I have written a small Ansible plugin, called auto_tags, that dynamically generates for each role in your playbook a tag of the same name. You can find it here.

After installing it (instructions are in the gist above) you could then execute a specific role with:

ansible-playbook -i "" --tags "name_of_role"


Have you tried that? it's super cool. I'm using 'update-os' instead of 'apache' role to give a more meaningful example. I have a role called let's say ./roles/update-os/ in my ./ I add a file called ./role-update-os.yml which looks like:

- hosts: all
  gather_facts: yes
  become: yes
  - update-os

Make this file executable (chmod +x role-update-os.yml). Now you can run and limit to whatever you have in your inventory ./update-os.yml -i inventory-dev --limit the limit you can pass the group names as well.

  • --limit web,db > web and db is the group defined in your inventory
  • --limit,
$ cat inventory-dev


Note that you can configure ssh-keys and sudoers policy to be able to execute without having to type password - ideal for automation, there are security implications with this. therefore you have to analyze your environment to see whether it's suitable.


Since in ansible 2.4 two options are available: import_role and include_role.

wohlgemuth@leela:~/workspace/rtmtb-ansible/kvm-cluster$ ansible localhost -m import_role -a name=rtmtb
 [WARNING]: No inventory was parsed, only implicit localhost is available

localhost | CHANGED => {
    "changed": true, 
    "checksum": "d31b41e68997e1c7f182bb56286edf993146dba1", 
    "dest": "/root/.ssh/id_rsa.github", 
    "gid": 0, 
    "group": "root", 
    "md5sum": "b7831c4c72f3f62207b2b96d3d7ed9b3", 
    "mode": "0600", 
    "owner": "root", 
    "size": 3389, 
    "src": "/home/wohlgemuth/.ansible/tmp/ansible-tmp-1561491049.46-139127672211209/source", 
    "state": "file", 
    "uid": 0
localhost | CHANGED => {
    "changed": true, 
    "checksum": "1972ebcd25363f8e45adc91d38405dfc0386b5f0",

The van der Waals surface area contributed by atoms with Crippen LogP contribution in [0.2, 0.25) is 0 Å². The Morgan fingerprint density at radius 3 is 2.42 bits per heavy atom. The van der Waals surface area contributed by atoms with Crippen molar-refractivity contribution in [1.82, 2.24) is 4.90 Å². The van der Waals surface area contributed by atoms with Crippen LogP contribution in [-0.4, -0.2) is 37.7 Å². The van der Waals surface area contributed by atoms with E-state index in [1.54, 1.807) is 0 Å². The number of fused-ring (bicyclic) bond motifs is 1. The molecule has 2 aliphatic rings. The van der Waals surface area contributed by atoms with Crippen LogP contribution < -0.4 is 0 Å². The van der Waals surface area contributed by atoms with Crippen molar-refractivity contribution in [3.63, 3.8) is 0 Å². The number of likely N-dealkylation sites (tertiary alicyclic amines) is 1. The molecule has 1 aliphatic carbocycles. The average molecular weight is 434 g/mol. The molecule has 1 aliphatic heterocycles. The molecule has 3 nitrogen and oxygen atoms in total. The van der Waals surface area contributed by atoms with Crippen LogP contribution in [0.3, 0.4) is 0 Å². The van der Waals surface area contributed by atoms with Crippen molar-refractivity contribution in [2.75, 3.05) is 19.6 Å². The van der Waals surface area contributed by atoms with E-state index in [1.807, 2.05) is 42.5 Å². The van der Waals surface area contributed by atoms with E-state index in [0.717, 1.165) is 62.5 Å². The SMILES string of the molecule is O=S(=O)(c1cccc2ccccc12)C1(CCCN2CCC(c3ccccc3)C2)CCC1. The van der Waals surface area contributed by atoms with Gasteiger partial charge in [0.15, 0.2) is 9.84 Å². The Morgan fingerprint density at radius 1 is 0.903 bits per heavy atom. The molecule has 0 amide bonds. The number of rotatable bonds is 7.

"dest": "/root/.ssh/config", 
    "gid": 0, 
    "group": "root", 
    "md5sum": "f82552a9494e40403da4a80e4c528781", 
    "mode": "0644", 
    "owner": "root", 
    "size": 147, 
    "src": "/home/wohlgemuth/.ansible/tmp/ansible-tmp-1561491049.99-214274671218454/source", 
    "state": "file", 
    "uid": 0

ansible.builtin.import_role – Import a role into a play

ansible.builtin.include_role – Load and execute a role

  • But no facts are gathered, so this is not equivalent to using a playbook. Dec 9, 2021 at 19:15

Yes, import_role is an ansible module and as such it may be invoked through ansible command. The following executes role pki on my_server

ansible my_server -m import_role \
                  -a "name=pki tasks_from=gencert" \
                  -e cn=etcdctl \
                  -e extended_key_usage=clientAuth
  • 2
    As a caveat, note that while this invocation works, it will not implicitly gather facts; so, if you have a role with a task that references something like ansible_date_time, this invocation will fail. I'm not sure if there's a workaround to that; it seems like you'd just need to use an 'entry-point' playbook instead. Sep 10, 2021 at 12:53

You can create the playbook files from the command line:

  1. Install the role (if not already installed)
    ansible-galaxy install git+https://github.com/user/apache-role.git
  2. Create playbook and hosts files
    cat >> playbook.yml <<EOL
    - name: Run apache
      hosts: all
        - apache-role
    cat >> hosts <<EOL
  3. Run ansible
    ansible-playbook playbook.yml -i hosts
  4. Delete the files
    rm playbook.yml hosts

Here is a shell one-liner:

printf -- "- hosts: localhost\n roles:\n - myrole\n" | ansible-playbook -i "localhost," -c local /dev/stdin

To run on a specific IP, replace localhost with your host.